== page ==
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I have been struggling with this problem for a whole day, and finally admitting that i can't solve it, so i ask for help

I am familiar with the escape velocity , and the speed needed to brake into interplanetary space - the newton cannonball thought experiment. But i was wonder about launching a cannonball perpendicular to the gravitational field - vertical lunch. Ignoring air resistance, and other celestial bodies , what is the initial speed the cannonball must have in order to break trough gravitational influence of the earth and head to infinity?

I tried , but i got just mathematical understanding of calculus, i never learned it's applications in physics.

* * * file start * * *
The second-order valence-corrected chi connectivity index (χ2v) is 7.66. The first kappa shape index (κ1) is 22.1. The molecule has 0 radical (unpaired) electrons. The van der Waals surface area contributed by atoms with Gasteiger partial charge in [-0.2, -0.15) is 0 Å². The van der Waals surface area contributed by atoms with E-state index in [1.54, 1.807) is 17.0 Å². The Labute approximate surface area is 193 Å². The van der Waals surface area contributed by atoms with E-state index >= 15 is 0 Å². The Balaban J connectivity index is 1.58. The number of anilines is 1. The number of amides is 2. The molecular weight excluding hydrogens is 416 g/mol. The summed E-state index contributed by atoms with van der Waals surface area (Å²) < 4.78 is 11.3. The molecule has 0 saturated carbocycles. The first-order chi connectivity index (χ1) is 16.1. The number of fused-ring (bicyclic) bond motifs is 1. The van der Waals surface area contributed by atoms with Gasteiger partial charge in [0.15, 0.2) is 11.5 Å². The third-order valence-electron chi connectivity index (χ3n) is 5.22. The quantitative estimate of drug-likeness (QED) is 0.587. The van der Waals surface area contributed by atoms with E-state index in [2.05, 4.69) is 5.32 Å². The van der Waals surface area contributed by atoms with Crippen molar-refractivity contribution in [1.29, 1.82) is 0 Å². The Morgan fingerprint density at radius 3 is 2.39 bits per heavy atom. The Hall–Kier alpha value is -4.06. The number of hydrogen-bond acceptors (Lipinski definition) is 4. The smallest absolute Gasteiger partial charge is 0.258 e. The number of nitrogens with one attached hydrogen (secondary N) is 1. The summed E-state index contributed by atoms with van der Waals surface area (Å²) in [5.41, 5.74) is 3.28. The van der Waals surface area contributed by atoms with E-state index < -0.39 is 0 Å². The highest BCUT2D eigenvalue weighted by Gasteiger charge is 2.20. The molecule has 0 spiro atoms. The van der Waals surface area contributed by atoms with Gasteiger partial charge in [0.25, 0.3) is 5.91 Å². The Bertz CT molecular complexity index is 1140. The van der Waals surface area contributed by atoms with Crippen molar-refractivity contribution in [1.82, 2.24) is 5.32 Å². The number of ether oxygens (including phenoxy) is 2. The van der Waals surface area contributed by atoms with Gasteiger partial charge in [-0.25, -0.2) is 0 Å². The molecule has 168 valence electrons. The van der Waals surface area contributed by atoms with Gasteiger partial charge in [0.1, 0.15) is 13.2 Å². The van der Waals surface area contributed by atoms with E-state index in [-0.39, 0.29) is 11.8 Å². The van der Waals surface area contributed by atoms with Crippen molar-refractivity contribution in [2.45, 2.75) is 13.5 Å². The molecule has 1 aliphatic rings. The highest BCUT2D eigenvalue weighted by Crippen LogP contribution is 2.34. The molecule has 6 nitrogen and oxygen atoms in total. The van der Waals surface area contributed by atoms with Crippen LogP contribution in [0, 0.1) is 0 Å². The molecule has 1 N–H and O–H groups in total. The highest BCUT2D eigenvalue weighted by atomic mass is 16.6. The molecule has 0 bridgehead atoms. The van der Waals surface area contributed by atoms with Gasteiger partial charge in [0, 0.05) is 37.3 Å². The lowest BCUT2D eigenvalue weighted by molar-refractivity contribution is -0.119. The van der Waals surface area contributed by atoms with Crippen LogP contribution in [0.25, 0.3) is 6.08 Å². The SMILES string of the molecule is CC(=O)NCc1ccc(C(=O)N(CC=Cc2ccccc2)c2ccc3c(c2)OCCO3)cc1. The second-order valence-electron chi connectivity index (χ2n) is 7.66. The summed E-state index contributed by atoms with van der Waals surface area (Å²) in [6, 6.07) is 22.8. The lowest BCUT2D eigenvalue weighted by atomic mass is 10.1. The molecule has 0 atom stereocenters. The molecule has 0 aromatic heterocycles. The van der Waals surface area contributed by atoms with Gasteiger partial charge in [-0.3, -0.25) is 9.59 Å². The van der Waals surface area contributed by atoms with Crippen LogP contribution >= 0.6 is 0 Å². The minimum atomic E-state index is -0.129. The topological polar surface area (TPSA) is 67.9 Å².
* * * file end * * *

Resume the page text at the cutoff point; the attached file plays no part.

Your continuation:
I know only that this values change over time like this:

v(t) = Vo-g*t g= M*G/r^2 , and R=ro+V(t) H= Vo*t-(g*t^2)/2 or after brief calculation, H=(Vo^2)/2*g

where M is the mass of earth

r the radius

t-time

ro initial semi major axis of earth

vo- initial velocity

H-max height in homogeneous g-field

because speed tends to reduce for g each second , and g tends to reduce by inverse square of r

there should , in my opinion be a sufficiently large initial velocity with which a verticaly launched projectile would leave the earth to infinity, as R-> infinity g ->0 , LimV= Vmin and LimH=infinity

How to mathematically express that kind of solution, if there is one?

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# Vertical projectile mathematics

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